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Can Animals and Machines Be Persons? : A Dialogue [Paperback]

Justin Leiber
5.0 out of 5 stars  See all reviews (4 customer reviews)

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Book Description

December 1, 1985 0872200027 978-0872200029
'Written in a lively and entertaining style, this little book, which deals with topics such as 'personhood', animal rights, and artificial intelligence ...makes some rather difficult philosophical points clear in an unpedantic fashion' - M E Winston, Trenton State College.

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Can Animals and Machines Be Persons? : A Dialogue + Your Brain Is (Almost) Perfect: How We Make Decisions + On Intelligence
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Product Details

  • Paperback: 87 pages
  • Publisher: Hackett Publishing Co. (December 1, 1985)
  • Language: English
  • ISBN-10: 0872200027
  • ISBN-13: 978-0872200029
  • Product Dimensions: 8.3 x 5.2 x 0.2 inches
  • Shipping Weight: 1.4 pounds (View shipping rates and policies)
  • Average Customer Review: 5.0 out of 5 stars  See all reviews (4 customer reviews)
  • Amazon Best Sellers Rank: #340,886 in Books (See Top 100 in Books)

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1 of 1 people found the following review helpful
5.0 out of 5 stars It Was Philosophical and Well-Written (in my opinion). September 14, 2013
Format:Paperback|Verified Purchase
The book, 'Can Animals and Robots Be Persons?', goes through an entire sequence of debates about whether robots and/or other animals can think, feel, and be 'human'. It ponders the deep depths of what it means to be human and that we are not special or better than robots or other animals. Also, Dr. Leiber makes it very easy for your own opinions to survive through the book. Possibly, Dr. Leiber wants you to think critically by yourselves and not from the book itself (at least, that is what I think). In the end, you will possibly have strengthened your opinion on the subject or critically think yourself onto the other side (that you are not on). This, in turn, makes me recommend it to other people.
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1 of 2 people found the following review helpful
5.0 out of 5 stars GREAT December 13, 2012
This is a great book and Dr. Leiber himself is a really cool person. I took his Philosophy of Language class a couple years ago, it was one of my first University classes. He is awesome and super intellegent. I am purchasing this book for my mom for Christmas this year, she'll be surprised and I know will love it.
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0 of 1 people found the following review helpful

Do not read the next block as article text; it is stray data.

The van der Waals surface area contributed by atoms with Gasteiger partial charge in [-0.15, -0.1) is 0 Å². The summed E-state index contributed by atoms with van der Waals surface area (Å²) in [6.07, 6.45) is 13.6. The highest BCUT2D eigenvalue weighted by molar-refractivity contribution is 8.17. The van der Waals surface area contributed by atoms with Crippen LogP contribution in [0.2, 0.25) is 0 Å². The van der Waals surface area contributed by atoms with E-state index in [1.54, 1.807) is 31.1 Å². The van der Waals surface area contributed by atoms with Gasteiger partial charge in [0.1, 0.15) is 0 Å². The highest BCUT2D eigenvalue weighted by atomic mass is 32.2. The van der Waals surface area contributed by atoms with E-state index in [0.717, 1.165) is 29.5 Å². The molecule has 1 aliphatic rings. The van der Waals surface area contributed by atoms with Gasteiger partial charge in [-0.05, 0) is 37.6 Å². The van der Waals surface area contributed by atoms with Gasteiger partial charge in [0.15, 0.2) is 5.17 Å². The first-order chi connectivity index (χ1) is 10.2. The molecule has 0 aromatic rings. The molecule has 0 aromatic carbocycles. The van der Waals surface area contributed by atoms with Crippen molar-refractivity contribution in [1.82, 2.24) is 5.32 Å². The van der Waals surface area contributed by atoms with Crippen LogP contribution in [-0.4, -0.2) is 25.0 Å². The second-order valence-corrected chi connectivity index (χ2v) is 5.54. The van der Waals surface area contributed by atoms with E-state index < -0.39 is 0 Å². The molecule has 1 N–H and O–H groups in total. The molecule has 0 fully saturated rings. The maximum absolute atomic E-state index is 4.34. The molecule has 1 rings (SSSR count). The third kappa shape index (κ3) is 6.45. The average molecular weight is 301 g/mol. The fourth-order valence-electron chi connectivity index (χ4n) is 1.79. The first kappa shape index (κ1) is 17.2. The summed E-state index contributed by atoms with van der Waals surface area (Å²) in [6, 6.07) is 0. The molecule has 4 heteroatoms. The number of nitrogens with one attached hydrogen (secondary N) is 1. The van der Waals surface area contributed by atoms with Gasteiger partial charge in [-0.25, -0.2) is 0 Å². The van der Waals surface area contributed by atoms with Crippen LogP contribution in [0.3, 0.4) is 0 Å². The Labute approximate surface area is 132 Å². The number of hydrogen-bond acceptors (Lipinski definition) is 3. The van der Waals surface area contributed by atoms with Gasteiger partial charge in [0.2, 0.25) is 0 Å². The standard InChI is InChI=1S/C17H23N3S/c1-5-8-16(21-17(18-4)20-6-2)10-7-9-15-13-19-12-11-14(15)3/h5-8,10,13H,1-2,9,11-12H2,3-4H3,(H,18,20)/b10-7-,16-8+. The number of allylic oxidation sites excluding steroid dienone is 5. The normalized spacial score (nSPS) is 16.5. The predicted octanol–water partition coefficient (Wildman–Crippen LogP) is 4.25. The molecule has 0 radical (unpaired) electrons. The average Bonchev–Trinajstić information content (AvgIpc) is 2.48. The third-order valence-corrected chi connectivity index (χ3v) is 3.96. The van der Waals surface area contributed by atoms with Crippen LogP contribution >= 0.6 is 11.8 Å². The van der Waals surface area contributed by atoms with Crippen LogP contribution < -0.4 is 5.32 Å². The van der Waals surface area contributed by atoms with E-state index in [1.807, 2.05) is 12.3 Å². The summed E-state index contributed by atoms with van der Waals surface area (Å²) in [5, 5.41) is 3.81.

Format:Paperback|Verified Purchase
got this book for a college class.. really enjoyed the book and actually finished it from start to finish the same day.
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8 of 15 people found the following review helpful
5.0 out of 5 stars Interesting Issue March 28, 2000
This book deals with issues that we do not think in our daily life and this is what it is to be a person. It is amazing how the arguments of the book are construed and seems absurd to take the consideration of animals and machines being persons. Yet, regardless of its absurdity it is something that should be considered; an issue that should be debated on. The first thing that came to my mind while reading this book is that a person is similar to a computer in that persons are also 'programmed' by society and education (this issue is not about the computer we use in our daily lives but a more complicated machine). When reading this book keep in mind that a human being means "any individual of the genus Homo, esp. a member of the species Homo sapiens." So, obviously Justin Leiber is not saying that computers are humans because they are not from the same species. Now, what it is to be a person is something different. I never thought of the way we use the word person being equal to human being. In fact, I thought person=human being, but now I have realized this is not so. A human being is a person (there is no doubt about this) but not necessarily a person is a human being. For example, in law a corporation, a partnership, an estate, or other legal entity is recognized to a person, but not a human being. Think about it if a corporation that does not function with the same autonomy as the computer in the book is a person why the computer can not be a person too. All these things I have thought of came from reading this book. I strongly recommend it because it gives the possibility of opening our mind and seeing reality from a different perspective.
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